We see very little of Mary during the Lord’s 33 years on earth. We assume she did what normal mothers do. Night after night she nursed baby Jesus. She changed diapers, rocked, burped Him, cleaned a home, made meals, swept floors, cared for Joseph. Nothing spectacular by the world’s standards. Just faithful care for the people around her in her own little sphere of influence. But when we do see her, she was doing the right thing, and following the teachings of God. She followed Joseph when he was warned in a “dream” to flee to Egypt. We don’t see any recorded resistance to Joseph’s leadership. Then, years later, she was faithfully bringing the Lord to the temple when he was 12. Before Jesus first miracle, we see her instructing the servants to “do whatever He tells you.” Her steadfast heart was the same. She still saw herself as a servant of the Lord and trusted in Him.

And this is the secret to our peace as well. We need to see ourselves as servants of the Lord, to do what He commands, to walk where He leads, to serve in humility where He puts us.

Your life may seem mundane and maybe you are doing small things by the world’s standards. You may be obscure and poor and hidden. Maybe you are changing a baby’s diaper, or maybe caring for an elderly parent. And while you’ll never receive recognition for these things, an nobody seems to notice or care, God does see and notice. In fact, you are His servant doing His bidding right there as you feed that baby in the middle of the night, and as you calm that anxious loved one with Alzheimers.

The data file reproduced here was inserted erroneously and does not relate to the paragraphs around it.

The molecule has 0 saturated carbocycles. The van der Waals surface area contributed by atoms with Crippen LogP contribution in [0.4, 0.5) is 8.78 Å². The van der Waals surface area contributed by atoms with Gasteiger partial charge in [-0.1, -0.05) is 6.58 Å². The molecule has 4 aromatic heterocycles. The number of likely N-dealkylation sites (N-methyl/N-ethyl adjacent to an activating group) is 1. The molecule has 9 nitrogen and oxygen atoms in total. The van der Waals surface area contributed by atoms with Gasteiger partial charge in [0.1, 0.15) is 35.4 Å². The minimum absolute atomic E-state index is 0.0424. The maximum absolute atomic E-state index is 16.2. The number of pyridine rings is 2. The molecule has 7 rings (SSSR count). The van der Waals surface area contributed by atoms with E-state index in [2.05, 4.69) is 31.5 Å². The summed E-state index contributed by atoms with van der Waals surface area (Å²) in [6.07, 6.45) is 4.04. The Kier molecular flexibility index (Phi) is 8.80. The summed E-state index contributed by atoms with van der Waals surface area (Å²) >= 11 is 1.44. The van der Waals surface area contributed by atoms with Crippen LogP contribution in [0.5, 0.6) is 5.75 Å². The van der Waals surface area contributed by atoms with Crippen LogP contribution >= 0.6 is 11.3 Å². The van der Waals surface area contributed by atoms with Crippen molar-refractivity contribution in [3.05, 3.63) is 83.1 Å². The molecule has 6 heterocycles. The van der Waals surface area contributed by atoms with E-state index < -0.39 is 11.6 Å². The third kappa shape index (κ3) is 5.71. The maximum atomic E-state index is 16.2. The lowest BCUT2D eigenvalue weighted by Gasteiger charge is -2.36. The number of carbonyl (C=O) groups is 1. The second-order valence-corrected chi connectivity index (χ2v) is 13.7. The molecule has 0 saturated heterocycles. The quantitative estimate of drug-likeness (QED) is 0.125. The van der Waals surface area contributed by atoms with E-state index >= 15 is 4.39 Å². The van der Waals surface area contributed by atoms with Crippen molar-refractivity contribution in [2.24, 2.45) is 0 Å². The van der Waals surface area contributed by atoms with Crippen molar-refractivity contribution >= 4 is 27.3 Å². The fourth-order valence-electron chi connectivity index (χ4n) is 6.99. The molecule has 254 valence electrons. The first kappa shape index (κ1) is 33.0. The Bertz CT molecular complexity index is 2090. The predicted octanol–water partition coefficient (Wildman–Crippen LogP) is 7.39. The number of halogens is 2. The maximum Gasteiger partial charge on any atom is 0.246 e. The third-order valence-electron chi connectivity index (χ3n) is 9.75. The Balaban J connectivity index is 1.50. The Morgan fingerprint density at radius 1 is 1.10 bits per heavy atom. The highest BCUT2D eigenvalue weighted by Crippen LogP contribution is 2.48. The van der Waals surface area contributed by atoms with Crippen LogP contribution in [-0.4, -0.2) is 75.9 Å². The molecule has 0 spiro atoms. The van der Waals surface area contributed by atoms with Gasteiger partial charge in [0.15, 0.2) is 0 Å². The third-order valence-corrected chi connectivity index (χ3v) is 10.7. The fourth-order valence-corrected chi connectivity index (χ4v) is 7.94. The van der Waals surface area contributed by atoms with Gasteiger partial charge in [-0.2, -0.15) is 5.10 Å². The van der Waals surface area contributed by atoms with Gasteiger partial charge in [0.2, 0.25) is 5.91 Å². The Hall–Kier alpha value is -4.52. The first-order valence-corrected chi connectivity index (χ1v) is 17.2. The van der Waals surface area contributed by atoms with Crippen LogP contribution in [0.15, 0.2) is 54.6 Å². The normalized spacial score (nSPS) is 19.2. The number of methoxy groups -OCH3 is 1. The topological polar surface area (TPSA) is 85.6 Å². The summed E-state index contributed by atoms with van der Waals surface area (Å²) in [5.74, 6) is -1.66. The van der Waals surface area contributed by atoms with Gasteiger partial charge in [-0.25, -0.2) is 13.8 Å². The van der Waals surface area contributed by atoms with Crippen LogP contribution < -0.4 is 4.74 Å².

Mary taught us that the ordinary, as well as the extraordinary, are to be embraced as “unto the Lord” and as “from the Lord.” This should teach us to say, with Mary, “Yes, Lord. Anything. Everything. Whatever you think is best for me.”

Mary held the “The Prince of Peace” in her physical arms. We have something better: We are “in Him” and have Him in our hearts.

Col. 3:1-3 “If you have been raised up with Christ, keep seeking the things above, where Christ is, seated at the right hand of God. Set your mind on the things above, not on the things that are on earth. For you have died and your life is hidden with Christ in God.”

This Christmas, why not hand over that thing that has toyed with you and robbed you of your joy for so long. Why not meditate on the Prince of Peace and the one who did so much to bring peace with God to your life, heart, and eternity? Like Mary, why not trust God with everything and proclaim yourself a handmaiden/servant of God?

Why did we allow that small thing to steal our joy and peace again? What can threaten our peace now?

Let God Be God {And a Giveaway of Let.It.Go}

Being in control is almost seen as a virtue in our culture. The perfect woman is portrayed as influential, assertive, mouthy and equal, if not equal-er, to men. In short, women are encouraged to call the shots, be a driver, and end up on top.

As Christian women, we know that God has called us to humility, so we shun this whole mindset in theory, but in practice I fear we are just as controlling.

Oh, we’ve re-labeled it, and re-packaged it to make it look noble, but at its core it is still the same.